Bait and switch – If a seller changes the price of an item or tries to sell you a different, more expensive one, run, don't walk to the nearest exit.

Zelle scams – Zelle features instant transfer, and this can lead to sever types of fraud. Scammers target sellers by using a fake or stolen credit card to pay through Zelle and send more money than the item's priced for. Then they ask you to send a check or Zelle with the "overpayment" Or they might ask a buyer to to pay them through Zelle and then take off with the money without sending the product. Instead, say with more secure services like Facebook Checkout instead.

8 simple ways to thwart them –

  • Research – Before you do business on Facebook Marketplace, verify who you're talking to. Check a seller's profile for negative reviews and avoid new accounts with no reviews at all.

  • Pay only through Facebook – ,That way, if something goes wrong, your money will be protected.

  • Get a tracking number if you're getting a product by mail, and make sure to use Facebook Checkout.

  • Look before you leap – Use Facebook Marketplace's filters to narrow your search to local pickup, and meet the seller so you can try before you buy.

  • Don't pay until you actually receive the item – Exchange your money and the item at the same time, in a well-lit, visible and public location.

  • Don't go alone – Facebook suggests bringing someone with you or, at the very least, sharing your meeting schedule with a friend or family member.

  • Decline overpayments – And request all payments go through Facebook Checkout.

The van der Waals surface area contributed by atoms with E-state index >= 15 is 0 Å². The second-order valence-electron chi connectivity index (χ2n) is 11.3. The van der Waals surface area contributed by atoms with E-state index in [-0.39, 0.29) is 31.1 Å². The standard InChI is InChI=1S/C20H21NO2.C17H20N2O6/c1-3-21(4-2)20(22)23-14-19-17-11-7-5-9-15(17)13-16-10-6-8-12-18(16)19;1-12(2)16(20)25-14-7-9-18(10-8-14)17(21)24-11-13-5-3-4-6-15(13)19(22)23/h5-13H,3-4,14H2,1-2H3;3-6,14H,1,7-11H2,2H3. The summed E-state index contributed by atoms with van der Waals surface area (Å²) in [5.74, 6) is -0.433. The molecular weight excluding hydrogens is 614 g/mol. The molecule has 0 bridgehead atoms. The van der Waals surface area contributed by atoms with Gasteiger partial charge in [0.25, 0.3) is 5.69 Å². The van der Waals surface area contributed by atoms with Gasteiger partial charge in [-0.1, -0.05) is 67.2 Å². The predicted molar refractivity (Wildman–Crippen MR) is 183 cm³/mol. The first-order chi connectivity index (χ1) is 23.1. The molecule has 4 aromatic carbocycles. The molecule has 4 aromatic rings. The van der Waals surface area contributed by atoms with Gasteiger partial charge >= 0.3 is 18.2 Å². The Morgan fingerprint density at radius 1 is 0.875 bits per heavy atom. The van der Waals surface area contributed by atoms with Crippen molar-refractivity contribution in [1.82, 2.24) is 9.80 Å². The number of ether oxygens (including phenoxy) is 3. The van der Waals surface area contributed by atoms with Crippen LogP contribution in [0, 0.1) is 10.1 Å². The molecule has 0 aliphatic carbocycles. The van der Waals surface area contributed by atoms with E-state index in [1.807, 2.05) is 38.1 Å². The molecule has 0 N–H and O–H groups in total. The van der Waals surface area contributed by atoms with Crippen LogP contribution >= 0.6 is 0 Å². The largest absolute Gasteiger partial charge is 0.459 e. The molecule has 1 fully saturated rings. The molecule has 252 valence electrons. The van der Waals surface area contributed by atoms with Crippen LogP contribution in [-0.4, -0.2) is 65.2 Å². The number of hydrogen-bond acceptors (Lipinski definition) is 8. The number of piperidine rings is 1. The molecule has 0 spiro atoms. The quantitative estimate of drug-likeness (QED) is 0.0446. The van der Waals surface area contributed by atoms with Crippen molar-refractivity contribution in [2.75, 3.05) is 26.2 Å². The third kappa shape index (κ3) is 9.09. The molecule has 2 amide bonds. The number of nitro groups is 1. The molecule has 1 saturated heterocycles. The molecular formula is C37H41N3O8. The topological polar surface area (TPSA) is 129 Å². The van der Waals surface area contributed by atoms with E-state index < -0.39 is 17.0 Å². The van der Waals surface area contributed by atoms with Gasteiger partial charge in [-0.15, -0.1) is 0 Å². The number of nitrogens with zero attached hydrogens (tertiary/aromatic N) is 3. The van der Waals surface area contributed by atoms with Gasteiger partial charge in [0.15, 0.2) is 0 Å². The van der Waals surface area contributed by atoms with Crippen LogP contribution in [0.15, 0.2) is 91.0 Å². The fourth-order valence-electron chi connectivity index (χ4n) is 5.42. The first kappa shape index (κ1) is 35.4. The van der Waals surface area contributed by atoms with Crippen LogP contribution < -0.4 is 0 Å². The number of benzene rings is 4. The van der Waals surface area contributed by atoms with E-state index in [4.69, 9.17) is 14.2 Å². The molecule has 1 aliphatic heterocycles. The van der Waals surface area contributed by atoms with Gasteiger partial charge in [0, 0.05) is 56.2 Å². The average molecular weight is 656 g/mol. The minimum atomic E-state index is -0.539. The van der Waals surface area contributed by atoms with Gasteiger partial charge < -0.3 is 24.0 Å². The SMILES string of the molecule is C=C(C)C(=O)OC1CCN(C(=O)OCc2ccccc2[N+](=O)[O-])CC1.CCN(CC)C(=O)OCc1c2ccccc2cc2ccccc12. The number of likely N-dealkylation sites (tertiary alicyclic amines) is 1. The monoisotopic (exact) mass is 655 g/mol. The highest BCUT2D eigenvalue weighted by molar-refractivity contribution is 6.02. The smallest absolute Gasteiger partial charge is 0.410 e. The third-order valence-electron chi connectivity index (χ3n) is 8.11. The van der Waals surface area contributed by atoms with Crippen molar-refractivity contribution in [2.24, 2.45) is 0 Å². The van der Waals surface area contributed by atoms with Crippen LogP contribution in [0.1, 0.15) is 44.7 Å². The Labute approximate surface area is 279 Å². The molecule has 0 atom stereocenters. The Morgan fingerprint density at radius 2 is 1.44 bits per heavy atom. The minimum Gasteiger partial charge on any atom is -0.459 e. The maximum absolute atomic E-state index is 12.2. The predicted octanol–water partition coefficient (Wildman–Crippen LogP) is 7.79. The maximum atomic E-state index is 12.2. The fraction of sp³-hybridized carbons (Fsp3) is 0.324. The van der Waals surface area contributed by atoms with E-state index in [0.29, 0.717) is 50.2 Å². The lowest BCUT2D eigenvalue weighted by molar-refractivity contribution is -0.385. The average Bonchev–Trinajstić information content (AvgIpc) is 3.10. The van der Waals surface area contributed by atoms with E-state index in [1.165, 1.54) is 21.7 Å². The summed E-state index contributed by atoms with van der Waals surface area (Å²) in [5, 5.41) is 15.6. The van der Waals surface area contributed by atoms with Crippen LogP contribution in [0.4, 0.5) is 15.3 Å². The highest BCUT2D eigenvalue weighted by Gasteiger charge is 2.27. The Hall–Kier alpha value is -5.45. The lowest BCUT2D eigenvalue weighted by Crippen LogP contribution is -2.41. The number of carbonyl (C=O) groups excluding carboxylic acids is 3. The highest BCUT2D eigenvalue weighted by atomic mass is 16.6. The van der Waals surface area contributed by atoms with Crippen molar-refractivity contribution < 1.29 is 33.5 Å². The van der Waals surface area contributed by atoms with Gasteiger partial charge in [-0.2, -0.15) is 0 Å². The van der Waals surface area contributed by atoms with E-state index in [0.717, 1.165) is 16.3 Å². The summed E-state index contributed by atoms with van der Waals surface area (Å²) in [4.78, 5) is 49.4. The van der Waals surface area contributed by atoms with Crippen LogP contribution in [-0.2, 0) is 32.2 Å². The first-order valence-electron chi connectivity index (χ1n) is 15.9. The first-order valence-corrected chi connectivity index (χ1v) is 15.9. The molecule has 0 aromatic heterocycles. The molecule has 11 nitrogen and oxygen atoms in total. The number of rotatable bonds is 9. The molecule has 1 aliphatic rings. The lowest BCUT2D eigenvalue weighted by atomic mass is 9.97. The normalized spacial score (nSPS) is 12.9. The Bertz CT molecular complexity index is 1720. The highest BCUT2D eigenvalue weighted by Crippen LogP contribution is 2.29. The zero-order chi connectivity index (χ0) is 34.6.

• Don't share sensitive information like your bank account, credit card and social security numbers, date of birth, or even phone number.

Of course, there are other, honest, ways to dissipate your hard-earned assets. Some senior care companies, with the best of intentions, bundle different services into packages. This is fine of you need every single service in the package, but if not, you lose both money and independence over time. Others may lack a way of defining which services you need and which you don’t, with the same result.

That’s not the way we at Senior Insights work. Before we recommend any care, we conduct a thorough three-part assessment of your physical, emotional, cognitive, and psychosocial needs with you and your family. Only then do we create a custom-designed holistic coordinated senior care management plan built around your individual priorities, values, preferences, schedule, hobbies and interests, and trade-offs you’re willing to make. And rather than keep that plan static, our monthly registered nurse visits include mini-needs assessments, to make sure your care matches your needs as they change over time.

Please contact us to lean more about senior care management planning that saves the two costs of unnecessary over-care: the monetary cost and the cost to independence.